Another scathing commentary on MUN hiring issue
Rain notwithstanding, it's a blessing that I've been completely tied up with my Jellybean Row booth these last few days, at the East Meets West Expo in Mount Pearl.
It is keeping me away from my computer for four days straight, which is giving my sore and inflamed hand a much-needed rest (a specialist appointment early this week will hopefully determine what the condition is).
In the meantime, typing with one hand - my left, at that - is frustrating beyond belief.
The big story this week, of course, is the province's bizarre, amateurish and arrogant handling of the hiring of a new president for Memorial University.
You can read some excellent online reporting and analysis of this issue in the Bond Papers (among other blogs) and pretty much any daily edition of The Telegram - though this editorial sums it up nicely. Russell Wangersky's column in today's paper is also quite good.
Today, I do have one more voice to add to the debate.
If you weren't listening to CBC Radio last Monday morning, you would have missed a bonus commentary from Craig Westcott, mild-mannered editor of The Business Post.
According to guest host Cecil Haire, Westcott was on summer hiatus, but had become so fired up by the presidential hiring issue that he offered to pen a one-off opinion piece. Needless to say, it was Westcott at his caped-crusading best. I called Westcott and invited him to reproduce the full text of his commentary here, for those who missed it. He kindly agreed.
Independence of universities is essential to freedom itself
The more I watch some of the cabinet ministers in Danny Williams' government the more disillusioned I become.
For the past six months we've had the spectacle of a health minister who takes umbrage every time someone utters the word "crisis."
The province's only three gynecological oncologists are quitting and still Ross Wiseman won't acknowledge there's a problem.
This from a man who doesn't read his briefing notes.
Now Joan Burke is jutting her chin into the search for a new university president.
And on her high horse too about "her right" to do so.
If Ms. Burke knew anything about universities, she would know that their intellectual, academic and administrative freedoms are sacrosanct.
And for good reason.
In fact, the very history of universities is one of struggle for such freedoms. from bishops and kings initially, then governments, and most recently big corporations.
The whole raison d'etre for a university is to advance human knowledge, to question, inquire and probe.
It's no surprise that one of the first things totalitarian leaders do, after they've jailed all their opponents and sacked the local newspaper office, is to move against the universities.
Universities breed ideas.
And ideas are dangerous to people who crave absolute power.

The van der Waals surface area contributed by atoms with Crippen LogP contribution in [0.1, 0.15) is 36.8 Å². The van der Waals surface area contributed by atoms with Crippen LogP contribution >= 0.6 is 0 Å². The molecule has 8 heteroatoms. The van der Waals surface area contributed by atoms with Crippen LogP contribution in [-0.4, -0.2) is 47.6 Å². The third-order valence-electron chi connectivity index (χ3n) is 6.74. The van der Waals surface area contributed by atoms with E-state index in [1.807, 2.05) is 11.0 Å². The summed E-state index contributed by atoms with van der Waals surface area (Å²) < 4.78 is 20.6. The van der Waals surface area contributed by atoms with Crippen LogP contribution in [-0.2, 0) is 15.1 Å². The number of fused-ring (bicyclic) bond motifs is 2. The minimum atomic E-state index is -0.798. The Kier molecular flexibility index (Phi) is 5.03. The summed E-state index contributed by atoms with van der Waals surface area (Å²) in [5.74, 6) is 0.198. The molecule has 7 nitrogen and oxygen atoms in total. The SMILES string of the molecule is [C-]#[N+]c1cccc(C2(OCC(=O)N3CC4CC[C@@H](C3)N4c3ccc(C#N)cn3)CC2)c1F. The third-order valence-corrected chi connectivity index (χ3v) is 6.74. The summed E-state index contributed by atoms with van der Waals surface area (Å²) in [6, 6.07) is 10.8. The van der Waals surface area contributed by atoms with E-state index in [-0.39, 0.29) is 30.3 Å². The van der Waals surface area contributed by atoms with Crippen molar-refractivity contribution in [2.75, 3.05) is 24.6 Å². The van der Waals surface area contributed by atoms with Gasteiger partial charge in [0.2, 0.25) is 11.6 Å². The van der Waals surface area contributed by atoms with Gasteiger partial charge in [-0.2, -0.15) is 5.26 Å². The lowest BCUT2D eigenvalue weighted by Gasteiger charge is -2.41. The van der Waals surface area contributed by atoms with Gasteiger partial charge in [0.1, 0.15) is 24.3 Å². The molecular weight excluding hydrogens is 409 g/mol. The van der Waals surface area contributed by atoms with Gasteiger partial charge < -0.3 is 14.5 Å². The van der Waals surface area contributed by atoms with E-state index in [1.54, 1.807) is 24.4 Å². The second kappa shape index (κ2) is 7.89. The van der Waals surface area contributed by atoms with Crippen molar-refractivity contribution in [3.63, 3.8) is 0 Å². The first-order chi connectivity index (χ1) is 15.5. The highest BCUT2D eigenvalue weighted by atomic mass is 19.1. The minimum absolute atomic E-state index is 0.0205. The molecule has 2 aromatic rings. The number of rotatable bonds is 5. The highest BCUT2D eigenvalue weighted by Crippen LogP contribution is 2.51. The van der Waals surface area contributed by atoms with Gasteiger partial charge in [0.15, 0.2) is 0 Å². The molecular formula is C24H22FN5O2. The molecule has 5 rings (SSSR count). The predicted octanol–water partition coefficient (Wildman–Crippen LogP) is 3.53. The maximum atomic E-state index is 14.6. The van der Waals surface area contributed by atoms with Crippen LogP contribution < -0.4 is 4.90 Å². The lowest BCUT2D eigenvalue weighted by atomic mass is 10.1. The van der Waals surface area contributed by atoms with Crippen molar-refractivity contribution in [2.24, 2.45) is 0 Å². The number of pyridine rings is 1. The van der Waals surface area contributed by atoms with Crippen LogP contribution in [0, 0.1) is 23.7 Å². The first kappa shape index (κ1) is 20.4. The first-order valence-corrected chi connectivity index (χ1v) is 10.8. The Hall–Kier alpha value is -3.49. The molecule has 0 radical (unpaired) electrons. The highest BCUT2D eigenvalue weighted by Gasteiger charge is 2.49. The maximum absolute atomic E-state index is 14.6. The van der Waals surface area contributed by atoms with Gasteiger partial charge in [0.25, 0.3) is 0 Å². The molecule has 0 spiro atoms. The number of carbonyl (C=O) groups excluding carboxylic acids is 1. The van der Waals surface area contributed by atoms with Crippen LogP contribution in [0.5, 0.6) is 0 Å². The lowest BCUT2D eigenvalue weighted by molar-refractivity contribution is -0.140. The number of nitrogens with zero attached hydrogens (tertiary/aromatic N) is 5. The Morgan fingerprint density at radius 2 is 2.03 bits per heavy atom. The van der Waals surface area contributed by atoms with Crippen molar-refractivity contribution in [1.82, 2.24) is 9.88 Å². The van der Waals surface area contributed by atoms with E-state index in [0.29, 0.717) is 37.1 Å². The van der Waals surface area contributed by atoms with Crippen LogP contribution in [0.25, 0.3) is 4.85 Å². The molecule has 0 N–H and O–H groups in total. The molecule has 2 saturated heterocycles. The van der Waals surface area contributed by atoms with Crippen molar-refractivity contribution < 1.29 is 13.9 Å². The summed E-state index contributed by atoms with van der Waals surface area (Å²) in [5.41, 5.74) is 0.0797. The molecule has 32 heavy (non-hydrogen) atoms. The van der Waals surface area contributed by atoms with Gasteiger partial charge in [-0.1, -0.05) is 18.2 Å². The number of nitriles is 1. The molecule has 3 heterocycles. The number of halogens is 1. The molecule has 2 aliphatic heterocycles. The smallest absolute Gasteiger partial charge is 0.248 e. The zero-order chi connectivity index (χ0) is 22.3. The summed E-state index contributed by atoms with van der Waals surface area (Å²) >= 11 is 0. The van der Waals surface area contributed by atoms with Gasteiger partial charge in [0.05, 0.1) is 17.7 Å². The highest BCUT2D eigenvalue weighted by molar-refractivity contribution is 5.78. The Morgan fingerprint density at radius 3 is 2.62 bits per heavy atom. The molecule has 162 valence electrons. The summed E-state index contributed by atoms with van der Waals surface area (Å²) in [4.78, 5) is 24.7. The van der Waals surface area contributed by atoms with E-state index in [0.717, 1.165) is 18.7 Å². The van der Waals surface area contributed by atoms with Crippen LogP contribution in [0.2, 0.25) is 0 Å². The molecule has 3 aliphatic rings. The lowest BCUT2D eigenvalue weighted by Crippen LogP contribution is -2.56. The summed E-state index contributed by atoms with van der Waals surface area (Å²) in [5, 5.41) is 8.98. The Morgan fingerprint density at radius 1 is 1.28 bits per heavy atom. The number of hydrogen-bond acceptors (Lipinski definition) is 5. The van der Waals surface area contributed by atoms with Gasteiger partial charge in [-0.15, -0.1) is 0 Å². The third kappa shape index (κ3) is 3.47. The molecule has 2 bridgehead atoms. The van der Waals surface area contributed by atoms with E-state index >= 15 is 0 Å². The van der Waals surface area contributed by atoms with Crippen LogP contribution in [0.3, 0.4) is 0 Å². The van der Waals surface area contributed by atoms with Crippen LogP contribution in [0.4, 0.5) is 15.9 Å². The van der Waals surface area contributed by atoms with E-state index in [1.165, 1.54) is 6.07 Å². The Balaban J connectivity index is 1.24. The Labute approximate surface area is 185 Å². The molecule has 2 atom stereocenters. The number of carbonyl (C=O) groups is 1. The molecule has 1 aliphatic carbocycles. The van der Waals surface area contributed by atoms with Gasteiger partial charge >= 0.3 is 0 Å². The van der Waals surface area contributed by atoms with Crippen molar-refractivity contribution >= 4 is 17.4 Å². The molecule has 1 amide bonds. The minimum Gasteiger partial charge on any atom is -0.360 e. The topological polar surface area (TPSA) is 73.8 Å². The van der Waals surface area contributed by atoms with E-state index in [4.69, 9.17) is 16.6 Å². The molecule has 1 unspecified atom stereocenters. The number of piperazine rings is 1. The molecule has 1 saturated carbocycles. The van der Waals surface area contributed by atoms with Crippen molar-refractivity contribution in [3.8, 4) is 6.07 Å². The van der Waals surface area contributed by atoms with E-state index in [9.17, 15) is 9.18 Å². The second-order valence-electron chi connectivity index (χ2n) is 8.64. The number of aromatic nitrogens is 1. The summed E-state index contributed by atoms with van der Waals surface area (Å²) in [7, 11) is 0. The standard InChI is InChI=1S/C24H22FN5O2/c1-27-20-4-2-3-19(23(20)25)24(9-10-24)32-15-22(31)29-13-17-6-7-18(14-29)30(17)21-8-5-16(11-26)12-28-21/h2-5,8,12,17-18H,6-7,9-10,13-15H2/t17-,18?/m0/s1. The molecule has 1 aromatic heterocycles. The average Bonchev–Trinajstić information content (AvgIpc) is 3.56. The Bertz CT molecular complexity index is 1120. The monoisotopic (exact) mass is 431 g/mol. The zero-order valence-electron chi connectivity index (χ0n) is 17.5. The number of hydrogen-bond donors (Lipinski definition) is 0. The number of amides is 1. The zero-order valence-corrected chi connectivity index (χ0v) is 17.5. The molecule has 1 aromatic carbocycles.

That's why preserving the independence of universities is so central to the preservation of democracy and to freedom itself.
Joan Burke's attack on the independence of MUN is scandalous.
Forget the fact that no university leader of any real standing and repute can try for this job now and not be seen as a stooge of the minister.
There are even bigger things at stake.
Newfoundland and Labrador, population-wise is small.
We only have enough people to support one university.
That university has an extremely close relationship with many segments of our society - from the business community, to our arts and culture, even to our health car system.
Take the province's biggest hospital.
The Health Sciences Centre is a teaching hospital.
It is part of the university.
And like every other component of the university, it has a necessity for freedom of thought.
Even when that thought challenges government, Eastern Health or any other authority.
If Joan Burke is allowed to handpick the new president of MUN, what is to stop her from telling that president how to do his or her job?
Or from ordering the president to stifle some student or professor or researcher who espouses a view that Burke or Danny Williams doesn't like.
Such as when political scientist Michael Temellini criticized the premier for interfering in the Cameron Inquiry?
Make no mistake.
We are on dangerous ground here.
Under normal times, in a normal democratic state, Joan Burke would be fired from cabinet for what she has done.
The truly sad and worrisome aspect here is that one gets the feeling the minister has been put up to this nasty business by someone even higher.
I don't know about you, but the more I watch this government, the more I sense our essential freedoms slyly being peeled away.
Yesterday, it was the blacklisting of reporters and the rewarding of cronies.
Today, it's the premier or the education minister running the university.
What will it be tomorrow?
For The Morning Show,
I'm Craig Westcott.